So, fights happen. But the key to a healthy, happy family or party is to make sure you spend your time on the fights that matter and get over the fights that don't.
The early days of a long campaign are almost always about fights that don't. For one thing, most of the family isn't around yet. Even in battleground states like New Hampshire and Iowa, most voters are watching American Idol, not Road to the White House. Candidates are mainly talking to each other, and trying to distinguish themselves in front of diehards in the party and the press.
A big field of musical chairs only heightens the competition to show measurable progress in areas that ultimately won't make the difference. Raising money won't be a problem for the Democratic front-runners, but insiders will obsess over their first quarter FEC reports, anyway. Endorsements, hires, and defections are even less important, but we'll pretend they're crucial for the next nine months, until real voters tune in and remind us that the only names that matter are the ones on the ballot.
The risk of a big field is that candidates will try too hard to win over those of us warped enough to obsess over their every current move, and lose sight of the far more sensible voters who won't make up their minds till the time comes. To measure the lasting import of Round 1, look at any newspaper from Nevada, where much of the shadow boxing took place. At a forum with the Democratic candidates, George Stephanopoulos raised the Geffen-Clinton-Obama flap. The national papers duly reported every word of that exchange—although they failed to point out that George would never mispronounce Geffen the way he did Nevada.
Yet in the Nevada papers, the Clinton-Obama feud didn't even come up. The Carson City paper, the Nevada Appeal,led with a mother who likes Edwards. Her son who favors Clinton "because she's a girl." The Las Vegas Sun quoted a woman who said she "could just kiss" Joe Biden—and did. The Reno Gazette-Journal actually found a debate viewer who liked Mike Gravel, although she had to refer to him as "the fellow who spoke last" because she didn't know his name.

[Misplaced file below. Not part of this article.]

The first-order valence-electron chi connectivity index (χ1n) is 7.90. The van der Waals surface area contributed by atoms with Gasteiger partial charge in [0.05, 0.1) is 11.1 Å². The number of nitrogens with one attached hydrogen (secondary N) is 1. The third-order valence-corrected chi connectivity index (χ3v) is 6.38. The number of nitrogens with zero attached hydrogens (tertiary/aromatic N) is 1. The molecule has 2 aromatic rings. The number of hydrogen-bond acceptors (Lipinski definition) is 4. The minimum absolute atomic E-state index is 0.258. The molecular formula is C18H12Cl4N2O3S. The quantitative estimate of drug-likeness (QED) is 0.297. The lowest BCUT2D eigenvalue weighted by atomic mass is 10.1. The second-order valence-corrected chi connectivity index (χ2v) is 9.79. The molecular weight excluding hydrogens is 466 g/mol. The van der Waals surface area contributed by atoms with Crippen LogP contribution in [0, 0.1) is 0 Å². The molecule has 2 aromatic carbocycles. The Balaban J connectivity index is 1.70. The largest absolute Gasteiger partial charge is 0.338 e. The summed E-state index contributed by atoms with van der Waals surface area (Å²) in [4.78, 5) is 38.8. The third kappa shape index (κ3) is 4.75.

Even as reporters have been privately hoping the fur will keep flying, commentators tsk-tsk about what will happen if the candidates keep this up for another 12 months. But the truth is, they can't, they shouldn't, and they won't, because the voters don't them want to.
Call it the doctrine of Mutually Assured Distraction: Ultimately, it's in every candidate's enlightened self-interest to prevent the other candidates from steering the campaign away from the debate voters want about where to take the country. The Clinton and Obama campaigns don't want a never-ending firefight that leaves an opening for another candidate like Edwards. The Edwards campaign doesn't want to be left out as the third wheel in a two-candidate race. The rest of the field, already starved for money and attention, doesn't want to achieve Mike Gravel status as the finest presidential candidate voters can't name.
If the campaigns are smart, this past week won't produce a surge of infighting, but a rush to substance instead. Clinton and Richardson were right to object that Geffen's snarky comments were out of bounds. Obama is right to want to avoid another sideshow. Now the campaigns can fast forward to the main attraction—a battle of ideas about the future.
Presidential campaigns often take a long time to sort out the trivial from the profound. Ironically, this week's dustup may help accelerate the process of realizing what really matters, by highlighting what doesn't. Next January, no one in Iowa, New Hampshire, Nevada, and South Carolina will care who won Hollywood or who lost David Geffen. Out there, the voters are already a step ahead—they don't even care about that now. ... 11:08 P.M. (link)
Tuesday, Feb. 13, 2007